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So next up, #77, is Finnegans Wake by James Joyce. While I’m a huge fan of Joyce, I’m very afraid of this novel. “It is significant for its experimental style and reputation as one of the most difficult works of fiction in the English language.” I have started reading (or struggling) through it but it will probably be a while before I finish. And on top of all this we’re in the process of moving to Philadelphia and I’m trying to find a teaching position up there. So, wish me luck with new cities, new jobs, and an insanely difficult novel.

 

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100 Greatest Novels: A High Wind in Jamaica, A House for Mr. Biswas, & The Day of the Locust

Well, these next three books from Modern Library’s 100 greatest novels bring us to some new locations that we haven’t really dealt with in the list. We have interesting stories, new locations, and authors that I’m not too familiar with. Exciting! Alright, let’s go ahead and get into it.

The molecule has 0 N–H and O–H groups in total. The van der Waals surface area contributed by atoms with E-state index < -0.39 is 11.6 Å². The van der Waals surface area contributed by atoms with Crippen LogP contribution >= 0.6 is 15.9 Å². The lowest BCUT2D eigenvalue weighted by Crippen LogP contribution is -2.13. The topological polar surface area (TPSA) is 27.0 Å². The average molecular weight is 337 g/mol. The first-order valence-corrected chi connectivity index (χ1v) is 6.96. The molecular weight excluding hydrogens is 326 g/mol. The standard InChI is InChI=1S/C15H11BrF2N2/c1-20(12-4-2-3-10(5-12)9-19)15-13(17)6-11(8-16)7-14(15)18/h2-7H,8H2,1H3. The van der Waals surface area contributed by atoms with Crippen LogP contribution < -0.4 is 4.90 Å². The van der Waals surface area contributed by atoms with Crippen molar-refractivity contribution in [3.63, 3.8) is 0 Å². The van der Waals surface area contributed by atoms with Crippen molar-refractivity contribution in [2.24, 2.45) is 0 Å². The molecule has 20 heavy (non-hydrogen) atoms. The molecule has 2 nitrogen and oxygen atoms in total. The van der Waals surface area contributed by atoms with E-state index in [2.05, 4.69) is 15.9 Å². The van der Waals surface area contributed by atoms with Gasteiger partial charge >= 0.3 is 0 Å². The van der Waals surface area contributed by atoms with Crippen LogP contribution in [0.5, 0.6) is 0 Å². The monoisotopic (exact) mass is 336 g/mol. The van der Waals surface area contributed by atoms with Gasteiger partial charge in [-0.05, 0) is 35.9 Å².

HighWindInJamaicaA High Wind in Jamaica by Richard Hughes

This first novel is an incredibly odd and almost fanciful story. Following some British children who live in Jamaica in the mid-1800s, the story begins with their house being destroyed by a hurricane. This prompts the parents to send the children back to England. While on the journey, their ship is commandeered by pirates. Ultimately the children end up on the pirate ship and the rest of the story is the events the children deal with as they travel on a pirate ship. I won’t spoil the rest of the story but what was so enjoyable was that the plot was near enough to being unbelievable that I never knew what was going to happen next. And written from the childrens’ point of view, all the horrific events have somewhat of a dream-like quality to it. All of this really makes for a quick, hilarious, and sometimes dark story.